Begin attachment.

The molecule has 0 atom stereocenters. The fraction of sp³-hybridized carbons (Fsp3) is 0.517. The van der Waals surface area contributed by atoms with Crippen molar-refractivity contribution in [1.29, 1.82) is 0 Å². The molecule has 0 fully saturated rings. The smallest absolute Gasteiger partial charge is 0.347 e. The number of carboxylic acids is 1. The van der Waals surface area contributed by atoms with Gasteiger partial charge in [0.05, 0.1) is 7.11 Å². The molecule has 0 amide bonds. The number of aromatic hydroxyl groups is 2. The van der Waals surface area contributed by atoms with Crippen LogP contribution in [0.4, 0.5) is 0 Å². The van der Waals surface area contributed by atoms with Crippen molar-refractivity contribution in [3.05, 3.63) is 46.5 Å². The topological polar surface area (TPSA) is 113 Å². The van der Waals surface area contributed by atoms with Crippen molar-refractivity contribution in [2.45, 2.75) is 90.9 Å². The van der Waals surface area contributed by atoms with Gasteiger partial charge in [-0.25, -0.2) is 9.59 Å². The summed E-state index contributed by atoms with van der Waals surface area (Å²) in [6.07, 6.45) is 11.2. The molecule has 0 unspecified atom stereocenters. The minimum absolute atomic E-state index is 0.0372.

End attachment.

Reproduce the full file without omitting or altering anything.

The molecule has 0 atom stereocenters. The fraction of sp³-hybridized carbons (Fsp3) is 0.517. The van der Waals surface area contributed by atoms with Crippen molar-refractivity contribution in [1.29, 1.82) is 0 Å². The molecule has 0 fully saturated rings. The smallest absolute Gasteiger partial charge is 0.347 e. The number of carboxylic acids is 1. The van der Waals surface area contributed by atoms with Gasteiger partial charge in [0.05, 0.1) is 7.11 Å². The molecule has 0 amide bonds. The number of aromatic hydroxyl groups is 2. The van der Waals surface area contributed by atoms with Crippen LogP contribution in [0.4, 0.5) is 0 Å². The van der Waals surface area contributed by atoms with Crippen molar-refractivity contribution in [3.05, 3.63) is 46.5 Å². The topological polar surface area (TPSA) is 113 Å². The van der Waals surface area contributed by atoms with Crippen molar-refractivity contribution in [2.45, 2.75) is 90.9 Å². The van der Waals surface area contributed by atoms with Gasteiger partial charge in [-0.25, -0.2) is 9.59 Å². The summed E-state index contributed by atoms with van der Waals surface area (Å²) in [6.07, 6.45) is 11.2. The molecule has 0 unspecified atom stereocenters. The minimum absolute atomic E-state index is 0.0372.